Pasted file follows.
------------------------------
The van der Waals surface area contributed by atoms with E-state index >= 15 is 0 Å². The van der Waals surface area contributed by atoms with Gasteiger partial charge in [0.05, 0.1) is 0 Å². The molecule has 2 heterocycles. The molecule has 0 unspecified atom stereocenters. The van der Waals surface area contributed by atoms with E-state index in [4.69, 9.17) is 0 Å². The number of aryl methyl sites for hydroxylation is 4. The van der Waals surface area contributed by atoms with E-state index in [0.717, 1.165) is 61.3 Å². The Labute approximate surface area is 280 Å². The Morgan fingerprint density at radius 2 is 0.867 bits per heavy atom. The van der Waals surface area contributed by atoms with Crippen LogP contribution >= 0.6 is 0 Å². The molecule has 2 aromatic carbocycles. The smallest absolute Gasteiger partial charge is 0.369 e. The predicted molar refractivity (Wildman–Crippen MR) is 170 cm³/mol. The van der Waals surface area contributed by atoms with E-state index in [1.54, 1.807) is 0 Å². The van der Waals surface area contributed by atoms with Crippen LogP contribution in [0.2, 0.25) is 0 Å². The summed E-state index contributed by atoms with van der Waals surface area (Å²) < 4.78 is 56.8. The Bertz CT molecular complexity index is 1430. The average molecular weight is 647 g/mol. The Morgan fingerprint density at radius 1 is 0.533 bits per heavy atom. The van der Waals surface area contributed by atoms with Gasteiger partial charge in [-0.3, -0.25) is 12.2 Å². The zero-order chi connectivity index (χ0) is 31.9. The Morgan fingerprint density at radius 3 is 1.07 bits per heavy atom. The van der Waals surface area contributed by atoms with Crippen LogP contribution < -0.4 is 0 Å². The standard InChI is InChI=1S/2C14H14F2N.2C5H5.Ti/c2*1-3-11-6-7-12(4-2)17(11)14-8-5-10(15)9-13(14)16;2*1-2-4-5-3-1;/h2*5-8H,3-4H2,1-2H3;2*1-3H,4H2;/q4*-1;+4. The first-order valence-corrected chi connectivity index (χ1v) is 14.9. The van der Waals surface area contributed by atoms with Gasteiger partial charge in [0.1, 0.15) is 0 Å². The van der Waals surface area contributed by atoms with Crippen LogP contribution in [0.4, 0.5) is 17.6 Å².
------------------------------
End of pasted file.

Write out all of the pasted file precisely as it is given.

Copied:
The van der Waals surface area contributed by atoms with E-state index >= 15 is 0 Å². The van der Waals surface area contributed by atoms with Gasteiger partial charge in [0.05, 0.1) is 0 Å². The molecule has 2 heterocycles. The molecule has 0 unspecified atom stereocenters. The van der Waals surface area contributed by atoms with E-state index in [4.69, 9.17) is 0 Å². The number of aryl methyl sites for hydroxylation is 4. The van der Waals surface area contributed by atoms with E-state index in [0.717, 1.165) is 61.3 Å². The Labute approximate surface area is 280 Å². The Morgan fingerprint density at radius 2 is 0.867 bits per heavy atom. The van der Waals surface area contributed by atoms with Crippen LogP contribution >= 0.6 is 0 Å². The molecule has 2 aromatic carbocycles. The smallest absolute Gasteiger partial charge is 0.369 e. The predicted molar refractivity (Wildman–Crippen MR) is 170 cm³/mol. The van der Waals surface area contributed by atoms with E-state index in [1.54, 1.807) is 0 Å². The van der Waals surface area contributed by atoms with Crippen LogP contribution in [0.2, 0.25) is 0 Å². The summed E-state index contributed by atoms with van der Waals surface area (Å²) < 4.78 is 56.8. The Bertz CT molecular complexity index is 1430. The average molecular weight is 647 g/mol. The Morgan fingerprint density at radius 1 is 0.533 bits per heavy atom. The van der Waals surface area contributed by atoms with Gasteiger partial charge in [-0.3, -0.25) is 12.2 Å². The zero-order chi connectivity index (χ0) is 31.9. The Morgan fingerprint density at radius 3 is 1.07 bits per heavy atom. The van der Waals surface area contributed by atoms with Crippen LogP contribution < -0.4 is 0 Å². The standard InChI is InChI=1S/2C14H14F2N.2C5H5.Ti/c2*1-3-11-6-7-12(4-2)17(11)14-8-5-10(15)9-13(14)16;2*1-2-4-5-3-1;/h2*5-8H,3-4H2,1-2H3;2*1-3H,4H2;/q4*-1;+4. The first-order valence-corrected chi connectivity index (χ1v) is 14.9. The van der Waals surface area contributed by atoms with Gasteiger partial charge in [0.1, 0.15) is 0 Å². The van der Waals surface area contributed by atoms with Crippen LogP contribution in [0.4, 0.5) is 17.6 Å².